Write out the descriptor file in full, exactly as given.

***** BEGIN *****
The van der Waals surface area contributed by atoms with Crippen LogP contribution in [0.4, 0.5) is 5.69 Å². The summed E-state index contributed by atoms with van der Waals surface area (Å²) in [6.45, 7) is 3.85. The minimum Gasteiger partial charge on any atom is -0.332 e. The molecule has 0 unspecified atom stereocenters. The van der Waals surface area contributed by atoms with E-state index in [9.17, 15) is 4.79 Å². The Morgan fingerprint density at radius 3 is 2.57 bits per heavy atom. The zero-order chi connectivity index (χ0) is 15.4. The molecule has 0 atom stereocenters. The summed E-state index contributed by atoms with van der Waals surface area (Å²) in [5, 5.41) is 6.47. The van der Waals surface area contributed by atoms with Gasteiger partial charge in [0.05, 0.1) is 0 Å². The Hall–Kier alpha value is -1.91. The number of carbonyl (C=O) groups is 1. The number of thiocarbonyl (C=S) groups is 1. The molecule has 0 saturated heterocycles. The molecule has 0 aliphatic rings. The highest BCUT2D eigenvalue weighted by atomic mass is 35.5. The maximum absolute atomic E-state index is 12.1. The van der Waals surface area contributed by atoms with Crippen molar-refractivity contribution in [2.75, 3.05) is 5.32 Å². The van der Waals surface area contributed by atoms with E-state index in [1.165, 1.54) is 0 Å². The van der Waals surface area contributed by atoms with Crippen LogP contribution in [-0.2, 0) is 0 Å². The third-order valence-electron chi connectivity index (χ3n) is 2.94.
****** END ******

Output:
The van der Waals surface area contributed by atoms with Crippen LogP contribution in [0.4, 0.5) is 5.69 Å². The summed E-state index contributed by atoms with van der Waals surface area (Å²) in [6.45, 7) is 3.85. The minimum Gasteiger partial charge on any atom is -0.332 e. The molecule has 0 unspecified atom stereocenters. The van der Waals surface area contributed by atoms with E-state index in [9.17, 15) is 4.79 Å². The Morgan fingerprint density at radius 3 is 2.57 bits per heavy atom. The zero-order chi connectivity index (χ0) is 15.4. The molecule has 0 atom stereocenters. The summed E-state index contributed by atoms with van der Waals surface area (Å²) in [5, 5.41) is 6.47. The van der Waals surface area contributed by atoms with Gasteiger partial charge in [0.05, 0.1) is 0 Å². The Hall–Kier alpha value is -1.91. The number of carbonyl (C=O) groups is 1. The number of thiocarbonyl (C=S) groups is 1. The molecule has 0 saturated heterocycles. The molecule has 0 aliphatic rings. The highest BCUT2D eigenvalue weighted by atomic mass is 35.5. The maximum absolute atomic E-state index is 12.1. The van der Waals surface area contributed by atoms with Crippen molar-refractivity contribution in [2.75, 3.05) is 5.32 Å². The van der Waals surface area contributed by atoms with E-state index in [1.165, 1.54) is 0 Å². The van der Waals surface area contributed by atoms with Crippen LogP contribution in [-0.2, 0) is 0 Å². The third-order valence-electron chi connectivity index (χ3n) is 2.94.